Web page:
State barriers to public broadband are counterproductive to the achievement of these goals. Efforts to strip funding from the FCC to even discuss this issue, let alone take action, are misplaced and wrong. Please oppose any amendment to HR 5016 or any other measure that could significantly impair community broadband deployments or public/private partnerships.

Contact your Representative's D.C. office today and tell them to vote NO on any H.R. 5016 amendment that negatively impacts community broadband, restricts the FCC, or impairs local authority over telecommunications decisions.

UPDATE: The Coaltion for Local Internet Choice (CLIC) also released a letter to Congress today. From CLIC's letter:

As Congress and the Commission have often recognized, ensuring that all Americans have reasonable and timely access to advanced telecommunications capabilities, particularly in rural and other high-cost areas, is “the great infrastructure challenge of our time.” Toward this end, Congress has assigned the Commission a central role in defining the relevant terms and standards and in identifying and removing barriers to broadband investment and competition. While preemption of State barriers to broadband investment and competition should be used rarely, in only the clearest of cases, it should not be ruled out categorically in all cases, as the Blackburn amendment would do.

At this critical time in our country’s history, we should not preclude or inhibit any potentially successful strategy that will enable our communities and America as a whole to thrive in the emerging knowledge-based global economy. Nor can we afford to take off the table any approach that may be necessary in certain cases to remove barriers to broadband investment and competition.

Read both letters below.

Call to Action: Tell Your D.C. Officials to Vote NO!

H.R. 4752 from Rep Latta (R-OH) will be brought up in the House, likely as an appropriations rider, some time within the next few days. In the past several months, the municipal network movement has made great strides. If passed, this bill's content can be a significant setback. We encourage you to call the D.C. office of your elected officials and tell them to vote NO on H.R. 4752, NO on any rider based on H.R. 4752's language, and NO on any amendment that restricts FCC authority.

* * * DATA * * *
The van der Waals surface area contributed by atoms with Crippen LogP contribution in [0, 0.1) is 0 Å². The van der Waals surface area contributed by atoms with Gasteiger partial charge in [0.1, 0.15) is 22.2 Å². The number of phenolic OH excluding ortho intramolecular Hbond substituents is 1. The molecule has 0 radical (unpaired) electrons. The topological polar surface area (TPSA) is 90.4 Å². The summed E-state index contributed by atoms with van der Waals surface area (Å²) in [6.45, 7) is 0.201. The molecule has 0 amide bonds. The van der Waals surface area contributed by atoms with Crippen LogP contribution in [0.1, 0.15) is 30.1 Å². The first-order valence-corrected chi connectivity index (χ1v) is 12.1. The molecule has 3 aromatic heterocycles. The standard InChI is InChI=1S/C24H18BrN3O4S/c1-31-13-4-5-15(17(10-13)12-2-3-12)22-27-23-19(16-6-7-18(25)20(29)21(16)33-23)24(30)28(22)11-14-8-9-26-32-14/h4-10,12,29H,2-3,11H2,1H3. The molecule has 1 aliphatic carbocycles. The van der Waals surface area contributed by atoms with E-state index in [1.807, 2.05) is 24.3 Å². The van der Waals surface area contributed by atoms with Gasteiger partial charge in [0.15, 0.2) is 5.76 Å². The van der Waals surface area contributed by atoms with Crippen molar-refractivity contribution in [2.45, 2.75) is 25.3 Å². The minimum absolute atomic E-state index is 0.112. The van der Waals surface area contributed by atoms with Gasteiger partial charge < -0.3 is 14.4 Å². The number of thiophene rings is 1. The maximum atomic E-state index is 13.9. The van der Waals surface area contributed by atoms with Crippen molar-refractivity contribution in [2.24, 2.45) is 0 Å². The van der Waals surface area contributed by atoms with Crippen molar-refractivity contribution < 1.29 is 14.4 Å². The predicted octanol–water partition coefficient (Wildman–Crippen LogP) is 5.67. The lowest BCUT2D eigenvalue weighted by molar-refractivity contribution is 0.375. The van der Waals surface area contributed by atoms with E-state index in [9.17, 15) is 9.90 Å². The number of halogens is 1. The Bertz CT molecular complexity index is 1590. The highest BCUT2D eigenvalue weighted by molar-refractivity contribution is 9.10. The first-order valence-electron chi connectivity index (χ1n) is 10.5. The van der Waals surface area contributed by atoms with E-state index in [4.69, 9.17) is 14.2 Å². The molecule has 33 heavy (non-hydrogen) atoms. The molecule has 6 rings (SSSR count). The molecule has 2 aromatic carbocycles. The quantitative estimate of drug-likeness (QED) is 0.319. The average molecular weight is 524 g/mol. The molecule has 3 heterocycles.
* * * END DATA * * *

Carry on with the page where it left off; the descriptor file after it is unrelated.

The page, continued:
Be very specific when it comes to municipal networks - local governments should be the ones to decide whether a network makes sense. These amendments are designed to strip the power from the FCC that would allow it to ensure local governments can make this decision.

H.R. 4752's language would prevent the FCC from regulating Internet service providers under Title II. There is also some indication that the House will consider an amendment on municipal broadband; constituents need to stop the rider and the amendment from moving forward. 

This bill was introduced months ago. According to OpenSecrets.org, its Republican sponsor has received more than $320,000 in campaign contributions from the communications sector since 2007. 

The Free Press has also spoken out against this bill, which would help destroy network neutrality and this lethal amendment.

Get the word out to your communities ASAP! Call your Rep's D.C. office and urge him or her to vote NO on this bill or on any similar rider and NO on any amendment restricting FCC authority. As you know, if the FCC is limited in this way, its authority to take other meaningful action to support municipal networks will be compromised.